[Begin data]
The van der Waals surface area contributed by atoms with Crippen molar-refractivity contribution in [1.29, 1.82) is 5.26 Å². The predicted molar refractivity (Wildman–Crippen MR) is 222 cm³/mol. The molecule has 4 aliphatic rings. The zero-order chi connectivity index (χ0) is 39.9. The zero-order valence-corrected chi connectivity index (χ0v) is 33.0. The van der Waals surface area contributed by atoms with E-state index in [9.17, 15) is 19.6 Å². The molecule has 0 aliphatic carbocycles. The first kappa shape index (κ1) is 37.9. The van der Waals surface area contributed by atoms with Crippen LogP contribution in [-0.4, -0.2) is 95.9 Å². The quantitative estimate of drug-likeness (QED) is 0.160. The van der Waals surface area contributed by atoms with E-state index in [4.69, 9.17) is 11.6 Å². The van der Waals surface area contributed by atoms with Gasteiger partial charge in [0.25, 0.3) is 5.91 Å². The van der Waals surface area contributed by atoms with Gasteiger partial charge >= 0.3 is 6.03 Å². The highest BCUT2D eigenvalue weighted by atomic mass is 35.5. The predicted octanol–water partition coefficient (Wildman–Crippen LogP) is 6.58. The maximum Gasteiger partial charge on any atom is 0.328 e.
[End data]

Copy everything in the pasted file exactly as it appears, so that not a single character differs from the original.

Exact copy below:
The van der Waals surface area contributed by atoms with Crippen molar-refractivity contribution in [1.29, 1.82) is 5.26 Å². The predicted molar refractivity (Wildman–Crippen MR) is 222 cm³/mol. The molecule has 4 aliphatic rings. The zero-order chi connectivity index (χ0) is 39.9. The zero-order valence-corrected chi connectivity index (χ0v) is 33.0. The van der Waals surface area contributed by atoms with E-state index in [9.17, 15) is 19.6 Å². The molecule has 0 aliphatic carbocycles. The first kappa shape index (κ1) is 37.9. The van der Waals surface area contributed by atoms with Crippen LogP contribution in [-0.4, -0.2) is 95.9 Å². The quantitative estimate of drug-likeness (QED) is 0.160. The van der Waals surface area contributed by atoms with E-state index in [4.69, 9.17) is 11.6 Å². The van der Waals surface area contributed by atoms with Gasteiger partial charge in [0.25, 0.3) is 5.91 Å². The van der Waals surface area contributed by atoms with Gasteiger partial charge >= 0.3 is 6.03 Å². The highest BCUT2D eigenvalue weighted by atomic mass is 35.5. The predicted octanol–water partition coefficient (Wildman–Crippen LogP) is 6.58. The maximum Gasteiger partial charge on any atom is 0.328 e.